The report did not include details about Nvidia’s involvement, nor did it mention the total $90 million raised.

Synthesia is one of many companies gaining investor interest using artificial intelligence and enterprise software that can reduce the costs involved in certain business operations. Companies are looking to cut expenses everywhere possible to combat spiraling inflation and prepare for a potential recession.

Last week, French business planning software company Pigment raised $88 million from investors including Iconiq Growth, Felix Capital, Meritech IVP and FirstMark, in part to ramp up its investment in artificial intelligence.

The venture capital fund says we're in the first phase of the AI ​​hype cycle

Generative AI has been a rare bright spot in a European technology market suffering from declining funding and declining valuations. Investors have moved from high-growth technology companies into value-added sectors with more flexible income generation, such as financials, industrials, energy, and consumer staples.

A report by venture capital firm Atomico recently showed that funding for tech startups in Europe was on track to drop another 39% in 2023 to $51 billion from $83 billion in 2022.

However, Atomico said AI was one area that attracted more investment, with generative AI accounting for 35% of all investment in AI and machine learning companies last year — the highest share ever and a big jump from 5% in 2022. .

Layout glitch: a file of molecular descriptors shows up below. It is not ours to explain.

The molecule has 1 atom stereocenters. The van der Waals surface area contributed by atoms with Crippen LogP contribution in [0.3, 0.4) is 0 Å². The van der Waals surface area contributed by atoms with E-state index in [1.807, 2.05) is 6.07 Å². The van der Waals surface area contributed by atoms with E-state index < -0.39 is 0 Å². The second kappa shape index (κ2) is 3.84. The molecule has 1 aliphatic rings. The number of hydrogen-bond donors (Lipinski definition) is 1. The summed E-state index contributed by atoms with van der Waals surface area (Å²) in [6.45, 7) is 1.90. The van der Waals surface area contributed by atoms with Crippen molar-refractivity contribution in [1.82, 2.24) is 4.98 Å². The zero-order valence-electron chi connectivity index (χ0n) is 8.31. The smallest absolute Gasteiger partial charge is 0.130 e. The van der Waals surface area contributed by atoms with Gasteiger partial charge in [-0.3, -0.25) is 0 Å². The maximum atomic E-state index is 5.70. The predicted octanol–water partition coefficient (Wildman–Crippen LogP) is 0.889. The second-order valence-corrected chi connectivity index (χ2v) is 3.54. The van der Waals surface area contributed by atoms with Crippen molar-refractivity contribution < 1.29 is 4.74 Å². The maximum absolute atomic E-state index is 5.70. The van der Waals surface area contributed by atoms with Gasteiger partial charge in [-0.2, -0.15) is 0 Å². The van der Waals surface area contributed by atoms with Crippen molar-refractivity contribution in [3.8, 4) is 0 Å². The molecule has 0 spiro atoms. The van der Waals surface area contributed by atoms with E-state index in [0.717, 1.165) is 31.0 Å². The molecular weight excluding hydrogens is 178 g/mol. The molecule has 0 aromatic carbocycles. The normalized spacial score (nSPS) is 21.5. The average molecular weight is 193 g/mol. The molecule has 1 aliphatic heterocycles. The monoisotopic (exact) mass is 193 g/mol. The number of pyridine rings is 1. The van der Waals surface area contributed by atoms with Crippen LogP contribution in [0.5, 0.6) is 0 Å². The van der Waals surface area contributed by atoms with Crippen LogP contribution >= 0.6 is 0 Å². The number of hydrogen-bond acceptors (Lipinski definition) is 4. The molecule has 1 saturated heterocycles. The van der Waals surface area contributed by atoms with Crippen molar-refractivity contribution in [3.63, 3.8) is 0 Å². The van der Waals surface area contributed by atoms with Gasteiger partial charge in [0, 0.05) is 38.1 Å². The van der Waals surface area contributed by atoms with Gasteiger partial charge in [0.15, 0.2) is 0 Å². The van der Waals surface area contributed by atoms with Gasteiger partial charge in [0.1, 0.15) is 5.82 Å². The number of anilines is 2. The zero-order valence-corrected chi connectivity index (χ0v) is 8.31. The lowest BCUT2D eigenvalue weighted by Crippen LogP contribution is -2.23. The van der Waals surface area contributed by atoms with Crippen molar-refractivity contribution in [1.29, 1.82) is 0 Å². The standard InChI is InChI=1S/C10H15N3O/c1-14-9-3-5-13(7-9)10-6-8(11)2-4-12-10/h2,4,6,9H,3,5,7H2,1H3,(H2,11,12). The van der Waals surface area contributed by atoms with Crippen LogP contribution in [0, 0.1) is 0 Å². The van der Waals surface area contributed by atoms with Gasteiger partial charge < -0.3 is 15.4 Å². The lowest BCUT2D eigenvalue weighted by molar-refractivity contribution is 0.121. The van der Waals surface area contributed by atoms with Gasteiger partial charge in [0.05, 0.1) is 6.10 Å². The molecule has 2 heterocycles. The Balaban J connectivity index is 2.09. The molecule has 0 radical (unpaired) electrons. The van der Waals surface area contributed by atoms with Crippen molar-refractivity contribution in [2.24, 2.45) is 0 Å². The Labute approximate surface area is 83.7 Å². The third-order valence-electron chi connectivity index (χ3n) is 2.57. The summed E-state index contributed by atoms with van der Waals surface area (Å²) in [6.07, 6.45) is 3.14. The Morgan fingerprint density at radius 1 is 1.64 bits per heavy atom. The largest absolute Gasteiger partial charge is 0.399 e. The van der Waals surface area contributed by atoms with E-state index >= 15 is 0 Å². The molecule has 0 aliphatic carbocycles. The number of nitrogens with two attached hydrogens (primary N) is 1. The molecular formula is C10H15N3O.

Ethical concerns about deepfakes

There are concerns that the use of advanced video AI tools such as Synthesia could lead to fake videos, which take the shape of the user and manipulate them to make it appear as if they are saying or doing something they are not.

There has also been a growing number of calls from technology leaders and academics for Global has stopped developing AI beyond systems like OpenAI’s GPT-4, due to concerns that as the technology becomes so advanced, it could pose an existential threat to humanity.

Synthesia first attracted mainstream attention in 2019 for its a deepfake video which featured an animated digital version of famous footballer David Beckham speaking about the campaign to eradicate malaria in nine languages.

While this was done with Beckham’s approval and with good reason, the more widespread use of deepfakes has led to concerns about the potential for misinformation.

An AI-generated image has gone viral showing a mock explosion outside the Pentagon

To address this, Synthesia says it kept ethics in mind while developing its software. The company requires consent from people who appear as avatars in its software, and uses a combination of humans and machine learning to target material such as profanity and hate speech.

It is also registered with Responsible Synthetic Media Practices, a voluntary, industry-wide framework for the ethical and responsible development, creation, and sharing of synthetic media.

“There are so many different discourses going on right now. There’s one discourse about long-term existential risk scenarios. I think it’s important to talk about it as well. But I’d love to see more focus on where are we today?” Reparelli told CNBC in an interview.

“These technologies are really powerful. How do we deal with hallucinations? How do we deal with all the problems that arise?” he added. “There are definitely pitfalls. But there are also a lot of opportunities, I think, to level the playing field and enable people to do more with less.”